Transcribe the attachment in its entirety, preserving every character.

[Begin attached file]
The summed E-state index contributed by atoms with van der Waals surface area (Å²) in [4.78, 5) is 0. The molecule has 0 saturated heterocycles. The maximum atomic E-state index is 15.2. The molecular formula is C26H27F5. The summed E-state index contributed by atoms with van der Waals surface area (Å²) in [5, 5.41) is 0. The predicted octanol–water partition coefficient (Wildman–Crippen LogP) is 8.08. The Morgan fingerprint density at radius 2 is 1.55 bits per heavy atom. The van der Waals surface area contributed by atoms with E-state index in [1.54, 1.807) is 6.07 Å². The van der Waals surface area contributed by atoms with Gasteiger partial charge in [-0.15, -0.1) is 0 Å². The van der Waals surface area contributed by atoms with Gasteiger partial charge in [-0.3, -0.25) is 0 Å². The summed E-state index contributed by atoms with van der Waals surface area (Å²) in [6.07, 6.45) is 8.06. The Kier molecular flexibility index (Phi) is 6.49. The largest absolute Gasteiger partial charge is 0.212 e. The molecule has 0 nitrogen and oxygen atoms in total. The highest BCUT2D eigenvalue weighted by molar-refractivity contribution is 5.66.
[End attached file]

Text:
The summed E-state index contributed by atoms with van der Waals surface area (Å²) in [4.78, 5) is 0. The molecule has 0 saturated heterocycles. The maximum atomic E-state index is 15.2. The molecular formula is C26H27F5. The summed E-state index contributed by atoms with van der Waals surface area (Å²) in [5, 5.41) is 0. The predicted octanol–water partition coefficient (Wildman–Crippen LogP) is 8.08. The Morgan fingerprint density at radius 2 is 1.55 bits per heavy atom. The van der Waals surface area contributed by atoms with E-state index in [1.54, 1.807) is 6.07 Å². The van der Waals surface area contributed by atoms with Gasteiger partial charge in [-0.15, -0.1) is 0 Å². The van der Waals surface area contributed by atoms with Gasteiger partial charge in [-0.3, -0.25) is 0 Å². The summed E-state index contributed by atoms with van der Waals surface area (Å²) in [6.07, 6.45) is 8.06. The Kier molecular flexibility index (Phi) is 6.49. The largest absolute Gasteiger partial charge is 0.212 e. The molecule has 0 nitrogen and oxygen atoms in total. The highest BCUT2D eigenvalue weighted by molar-refractivity contribution is 5.66.